If the government can't issue new debt, first it must stop paying for things, resulting in furloughs and a tightening or suspension of federal services. This happened in 1995 (before the big government shutdown at the end of the year) when Congress failed to increase the debt ceiling and the government underwent a smaller shutdown -- to slow the drip drip of money out of the Treasury and avoid a default.
"There's always some wiggle room. There's various accounts that the Treasury can play with and able to draw on money so they could almost certainly extend the time past where you would literally run out of funds," said Dean Baker, economist at the Center for Economic and Policy Research.
At some point though, the Treasury will be unable to issue more debt. When that happens, things decay dramatically.
"My guess is you'd probably see some real panic in financial markets. You'd probably see interest rates on U.S. debt go through the roof. Sort of like what happened with Greece earlier in the year when there was concern that Greece would default on the debt," Baker says.
It's a classic hostage situation. And the key question is whether Republicans are willing to hold ranks and exert their leverage longer than Democrats are willing to call their bluff. If neither side blinks, and Congress, led by Republicans, tells the world, "we're not going to pay off our debts," the economic fallout would be dramatic. If Republican demands are unreasonable and Democrats refuse to cave, then Republicans will be forced to decide whether to let the country -- and particularly their wealthy base, and donors on Wall Street -- take a huge hit, or let down the Tea Party, which is practically itching for a shutdown.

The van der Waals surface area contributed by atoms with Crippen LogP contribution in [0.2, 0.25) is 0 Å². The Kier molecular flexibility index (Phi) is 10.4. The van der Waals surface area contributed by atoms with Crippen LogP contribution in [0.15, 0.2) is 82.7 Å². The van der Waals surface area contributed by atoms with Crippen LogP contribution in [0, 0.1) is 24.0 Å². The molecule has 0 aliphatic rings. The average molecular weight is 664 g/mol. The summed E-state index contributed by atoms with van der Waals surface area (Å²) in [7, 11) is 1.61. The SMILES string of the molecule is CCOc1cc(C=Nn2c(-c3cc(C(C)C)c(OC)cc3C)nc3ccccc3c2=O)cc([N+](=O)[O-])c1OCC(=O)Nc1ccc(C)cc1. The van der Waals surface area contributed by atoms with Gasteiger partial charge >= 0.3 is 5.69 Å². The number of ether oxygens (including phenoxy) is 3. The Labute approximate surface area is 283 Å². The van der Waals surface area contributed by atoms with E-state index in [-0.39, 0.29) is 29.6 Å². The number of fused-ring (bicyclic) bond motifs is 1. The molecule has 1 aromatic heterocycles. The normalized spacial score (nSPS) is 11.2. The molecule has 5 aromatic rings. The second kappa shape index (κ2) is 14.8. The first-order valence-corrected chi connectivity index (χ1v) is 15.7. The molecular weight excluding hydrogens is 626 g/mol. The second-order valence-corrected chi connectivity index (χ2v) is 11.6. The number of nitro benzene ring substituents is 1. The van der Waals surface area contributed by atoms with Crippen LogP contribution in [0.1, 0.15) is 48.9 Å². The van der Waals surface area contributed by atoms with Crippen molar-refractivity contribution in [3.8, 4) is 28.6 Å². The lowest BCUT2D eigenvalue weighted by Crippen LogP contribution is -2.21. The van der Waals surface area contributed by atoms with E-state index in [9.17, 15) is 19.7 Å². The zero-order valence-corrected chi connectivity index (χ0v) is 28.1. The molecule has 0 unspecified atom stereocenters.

So far, Republicans are standing firm.
"I think it will not be without some strings attached if it happens, because they're going to have to seriously address spending and debt," Senate Minority Leader Mitch McConnell told Fox News last week.
Sen. Tom Coburn (R-OK) suggested he'd like to see over $300 billion in spending cuts before he'd end a filibuster on the debt ceiling.
On NBC this weekend, Tea Party leader Jim DeMint (R-SC) joined in on the fun: "No, I won't. Not-- not unless this debt ceiling is combined with some path to balancing our budget: Returning to 2008 spending levels. Repealing Obamacare," DeMint said. "We have got to demonstrate that we have the resolve to cut spending."
The only ray of hope that a dangerous impasse could be avoided came from Speaker-to-be John Boehner, "We're not quite sure when we're going to face this increase in the debt limit, but when we do, we'll be ready to meet our obligations," Boehner told ABC -- though he, too, added it would likely be paired with spending cuts.
Alternatively, Democrats could cave and hand the Republicans big spending cuts during a recession. This vote could come as early as this winter, just after Republicans come to power in the House.